Doctor insights on:
A nerve disorder: Rsd is a progressive disease characterized by pain, swelling, color and temperature changes in an extremity (usually arm or leg). It is caused by impaired functioning of the autonomic nervous system. Patients can loose function of the affected extremity and it can spread to the unaffected side. Symptoms often manifest after a previous traumatic injury to the area. Treatment is multi-modal. ...Read moreSee 1 more doctor answer
The autonomic nervous system is part of the peripheral nervous system. It is ‘autonomic’ because it does not require voluntary thought to function. The autonomic nervous system is divided into the sympathetic and parasympathetic nervous systems. The sympathetic system manages “fight or flight” responses and the parasympathetic system acts as a counterpart that manages ...Read more
Dysautonomia: Several, such as Adrenal fatigue, Headaches, Hypertension, Heart disease, Food sensitivities, Chronic fatigue, Fibromyalgia, Depression, Anxiety, Alcoholism, Compulsive overeating, Insomnia, Irritable bowel, Obesity, ADHD, Overactive bladder, PTSD, Alzheimer, Parkinson's disease, Excess sweating. ...Read more
EMG/NCV diagnosed Sensory & Motor Demylinating Neuropathy, can that cause: Bladder Dysfunction/Retention, Autonomic & Vasovagal Dysfunction?
Autonomic neurop: It is a neuropathy with symptoms caused by the autonomous nervous system manifested with vasospasm, changes in blood pressure like orthostasis or sudden changes in blood pressure, pallor, rubor, increase sweat or , warmth or cold in an specific localized área of the body. Common in diabetics. ...Read moreSee 1 more doctor answer
Numbness, postural tremors weakness fatigue. Is this multiple sclerosis? Mri of brain and spine normal, hyperreflexia. Low B12 and sjogren's syndrome.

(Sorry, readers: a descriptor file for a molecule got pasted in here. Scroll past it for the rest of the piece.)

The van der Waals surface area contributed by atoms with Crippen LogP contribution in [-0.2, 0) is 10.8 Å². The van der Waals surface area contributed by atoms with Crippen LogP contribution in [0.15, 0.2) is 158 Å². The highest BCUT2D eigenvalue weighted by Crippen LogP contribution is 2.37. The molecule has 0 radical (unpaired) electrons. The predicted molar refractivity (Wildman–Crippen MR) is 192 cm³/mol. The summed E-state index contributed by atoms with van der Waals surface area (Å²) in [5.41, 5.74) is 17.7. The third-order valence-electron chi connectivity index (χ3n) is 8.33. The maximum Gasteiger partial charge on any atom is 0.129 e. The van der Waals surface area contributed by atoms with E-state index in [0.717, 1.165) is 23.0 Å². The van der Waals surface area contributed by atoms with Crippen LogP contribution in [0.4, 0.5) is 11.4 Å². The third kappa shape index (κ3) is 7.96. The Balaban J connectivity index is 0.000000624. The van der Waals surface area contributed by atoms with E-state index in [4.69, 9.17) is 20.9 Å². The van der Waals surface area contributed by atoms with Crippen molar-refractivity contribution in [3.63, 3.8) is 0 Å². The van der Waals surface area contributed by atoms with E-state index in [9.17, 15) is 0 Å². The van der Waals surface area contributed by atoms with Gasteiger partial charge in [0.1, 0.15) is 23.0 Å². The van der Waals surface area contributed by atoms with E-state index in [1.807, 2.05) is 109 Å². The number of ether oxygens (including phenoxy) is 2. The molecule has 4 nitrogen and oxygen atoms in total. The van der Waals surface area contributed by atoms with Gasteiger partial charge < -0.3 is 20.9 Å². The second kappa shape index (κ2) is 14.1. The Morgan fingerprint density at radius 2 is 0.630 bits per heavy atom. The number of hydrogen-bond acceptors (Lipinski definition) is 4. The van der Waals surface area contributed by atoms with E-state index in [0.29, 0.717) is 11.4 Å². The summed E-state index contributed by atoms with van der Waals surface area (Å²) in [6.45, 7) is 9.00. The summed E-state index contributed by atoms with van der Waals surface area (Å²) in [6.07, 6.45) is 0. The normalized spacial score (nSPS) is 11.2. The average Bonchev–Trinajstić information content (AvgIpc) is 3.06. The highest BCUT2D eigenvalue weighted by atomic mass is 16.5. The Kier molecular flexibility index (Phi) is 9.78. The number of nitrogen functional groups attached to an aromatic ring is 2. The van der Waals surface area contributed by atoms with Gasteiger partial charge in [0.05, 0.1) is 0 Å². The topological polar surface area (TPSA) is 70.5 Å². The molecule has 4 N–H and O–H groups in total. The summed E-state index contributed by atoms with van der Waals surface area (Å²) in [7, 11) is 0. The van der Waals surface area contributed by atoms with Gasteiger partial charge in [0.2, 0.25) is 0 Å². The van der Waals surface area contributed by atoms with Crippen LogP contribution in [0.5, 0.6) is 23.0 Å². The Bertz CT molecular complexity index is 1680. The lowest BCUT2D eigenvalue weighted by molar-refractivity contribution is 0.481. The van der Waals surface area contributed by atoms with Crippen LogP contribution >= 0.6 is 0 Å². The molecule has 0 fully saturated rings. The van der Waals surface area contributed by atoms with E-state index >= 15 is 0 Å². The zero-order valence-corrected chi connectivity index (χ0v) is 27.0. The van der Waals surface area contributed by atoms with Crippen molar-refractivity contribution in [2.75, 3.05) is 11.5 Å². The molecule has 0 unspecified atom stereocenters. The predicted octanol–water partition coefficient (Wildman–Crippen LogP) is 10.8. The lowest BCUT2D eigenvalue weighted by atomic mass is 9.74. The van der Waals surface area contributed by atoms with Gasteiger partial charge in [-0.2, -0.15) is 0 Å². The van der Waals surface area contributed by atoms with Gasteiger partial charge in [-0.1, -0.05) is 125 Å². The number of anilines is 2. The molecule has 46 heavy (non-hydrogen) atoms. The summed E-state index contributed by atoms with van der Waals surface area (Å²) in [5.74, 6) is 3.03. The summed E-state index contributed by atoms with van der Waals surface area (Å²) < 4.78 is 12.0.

Explanation: You mention two issues, and at age 23, am surprised at this combination, but b-12 deficiency can result in peripheral nerve and spinal cord problems which may explain many of your symptoms. Sjogren's can mimic ms and also cause a small fibre neuropathy which could explain additional issues. Do not need an ms explanation here, as doubtful you have that also. Suggest neurology eval. ...Read more
Hyper Reflexia: Read this: http://www.Drugs.Com/cg/autonomic-dysreflexia.Html. It summarizes the possible "triggers" and the resultant effects on various systems. Also: http://en.Wikipedia.Org/wiki/autonomic_dysreflexia for specifics on medi-related causes. The paroxysmal hypertension needs to be treated carefully with anti hypertensives. ...Read more
Too numerous: Could be a neuromuscular disorder such as myasthenia gravis, an acute polyneuritis such as Guillain-Barre, trauma to spinal cord, a severe stroke, an infection such as botulism, a chronic problem such as end-stage motor neuron disease, etc. If this refers to you or a relationship, you might wish a Concierge visit to discuss. ...Read more
A broad topic: The autonomic nervous system controlls body functions that occur automatically. This includes heart rate, breathing, blood pressure and sweating among others. Autonomic disorder can be many and varied. An example would be failure of the blood pressure to increase when stading from a lying position causing dizziness or fainting. Another may be a fast resting heart rate. Talk to your doctor for more. ...Read moreSee 1 more doctor answer
Rapid heart rate up: Pots (redundant name of postural orthostatic tachycardia syndrome) is one type of dysautonomia - a word which describes problems with your autonomic nervous system. This condition causes rapid hr when you are up - sitting but worse standing though your blood pressure is maintained. Other dysautonomias can cause low BP without increase in hr. ...Read moreSee 1 more doctor answer
Anxiety is: Associated with POTS but not necessarily a cause of POTS. ...Read more
Well it can. : paraneoplastic syndromes of the nervous system usually can have varying symptoms of all kinds depending on the body part being injured. one of the things that can be injured is known as Dysautonomia. This means injury to the body functions that are involuntary that includes heart rate. ...Read more
The autonomic nervous system (ans or visceral nervous system or involuntary nervous system) is the part of the peripheral nervous system that acts as a control system functioning largely below the level of consciousness, and controls visceral functions, such as heart rate, digestion, respiratory rate, salivation, perspiration, pupillary dilation, ...Read more